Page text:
Liliput H0

This Austrian firm released no less that twenty versions of the Eaos wagon before it found itself in financial difficulties. The following are the SBB versions:

24450 First grey livery

24451 Heather-violet livery

24452 Second grey livery

24453 As 24452, but with NEM coupler pocket

24459 As 24450, but ready-weathered

The Liliput body is a plastic moulding of impeccable quality. The lettering is sharply executed and exactly correct. It is the only H0 Eaos with opening doors; the handrails and brake handles are supplied for fitting by the modeller. Early models were fitted with round buffers, but later deliveries followed the prototype in changing to the rectangular type. Except for the Dutch (NS) model, which runs incorrectly on German standard bogies, all varieties of the Liliput wagon are fitted with Y25 bogies of the cast-steel frame type. This is correct for the SBB and some of the SNCF wagons, but wrong for other lines (DB, OBB, SNCB, FS) which use the fabricated-frame version of the Y25. Unfortunately, the bogie mouldings are not really up to modern standards; the brake shoes are out of scale and not in line with the wheels.

As most modellers will know, Liliput have now been taken over by the Herpa company, who have so far released two Swiss versions of the Eaos: 74452 in Heather-violet and 74451 in grey. Both are fitted with NEM coupler pockets and close-coupling linkage.

Märklin H0

Two Swiss Eaos versions are available:

4689 First batch, grey with large logo

4718 Heather-violet livery

Although the Märklin model appeared on the market later than the Liliput version, the body moulding is no better. The handrails are moulded as part of the body, meaning that they must be less flexible and thus liable to damage in use. The grey livery is a shade too light, although the lettering is very good.

The Märklin bogies, however, are much better, especially the cast-steel Y25 types fitted to the SBB version. Beware, however: some of the grey wagons have been erroneously sold with the fabricated Y25 type of bogie! The cast-steel Y25 bogie is available as a Märklin spare part, and can be fitted to the Liliput wagon with out much difficulty by the modeller who must have the best. The Märklin couplers are fixed to the bogie frame, however.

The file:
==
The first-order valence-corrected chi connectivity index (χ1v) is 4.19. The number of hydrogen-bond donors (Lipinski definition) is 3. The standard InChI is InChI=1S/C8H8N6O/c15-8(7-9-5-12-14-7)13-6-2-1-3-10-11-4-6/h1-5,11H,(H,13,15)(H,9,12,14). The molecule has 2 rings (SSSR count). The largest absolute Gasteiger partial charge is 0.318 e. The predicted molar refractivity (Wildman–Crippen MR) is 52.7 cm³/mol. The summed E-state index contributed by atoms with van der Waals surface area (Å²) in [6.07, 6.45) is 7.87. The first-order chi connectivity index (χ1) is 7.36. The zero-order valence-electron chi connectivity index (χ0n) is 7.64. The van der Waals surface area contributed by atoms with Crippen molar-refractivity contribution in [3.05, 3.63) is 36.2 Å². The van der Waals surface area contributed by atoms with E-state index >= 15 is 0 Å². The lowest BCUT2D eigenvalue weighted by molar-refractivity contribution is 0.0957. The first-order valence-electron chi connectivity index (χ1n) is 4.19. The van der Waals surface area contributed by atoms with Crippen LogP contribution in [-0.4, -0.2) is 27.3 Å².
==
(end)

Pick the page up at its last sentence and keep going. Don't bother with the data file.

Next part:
The Swiss firm of Staiber has made limited runs of two variant liveries, based on the Märklin wagon. 250 wagons in pink, sold only in the Bern area, are lettered for the firm of Karl Kaufmann. A turqoise model, of which 250 were made and sold all over the Country, is lettered from Rupp AG Autoverwertung. Sadly, this latter colour scheme, although planned, never appeared on the prototype as it was cancelled on cost grounds.

(To be continued, including Lima H0 and N.) [See also a previous article on detailing and loading the Eaos wagon in EZ 11/90, translated in the January 91 Notebook. Also the series on an 0 gauge Eanos in various 1991 issues of Loki.]

The Seetalbahn Today

From Loki 10/91, by Erwin Suter

When SBB withdrew the De 6/6 Seetal Crocodiles and the De 4/4 motorcoaches, the Seetalbahn lost its special attraction for rail enthusisasts and photographers. The landscape remains as attractive, but the trains have almost all been standard formations with RBe 4/4 railcars, admittedly with fluorescent warning stripes on the ends. However, since the June 1991 timetable change, a greater variety of trains has appeared, making the line well worth a visit.

A Variety of Colours

At present, Lucerne - Lenzburg passenger services are a mixture of NPZ "Kolibri" units and push-pull trains worked by RBe 4/4 cars and the occasional Re 4/4 I. Mind you, from autumn 1991, Re 4/4 I locos are only diagrammed for train 6008, 05.54 Mon-Fri Lucerne - Hitzkirch and 6005 06.48 return, so you'll have to get up early. Freight trains are hauled by Re 4/4 II and Ae 6/6 locomotives. On the threatened branch line from Beinwil to Beromünster, the usual passenger train is a single BDe 4/4 motorcoach (40 seats). The real star turns are train 6004 06.29 Beinwil - Lenzburg which is an old Be 4/6 railcar, and best of all train 6034 17.24 Luzern - Beinwil, which is formed of two coaches hauled by an Ae 3/6 I locomotive (see photo, Loki p. 23.) On the freight-only branch from Lenzburg to Wildegg, freight is worked by Ee 3/3 shunters.

On the Layout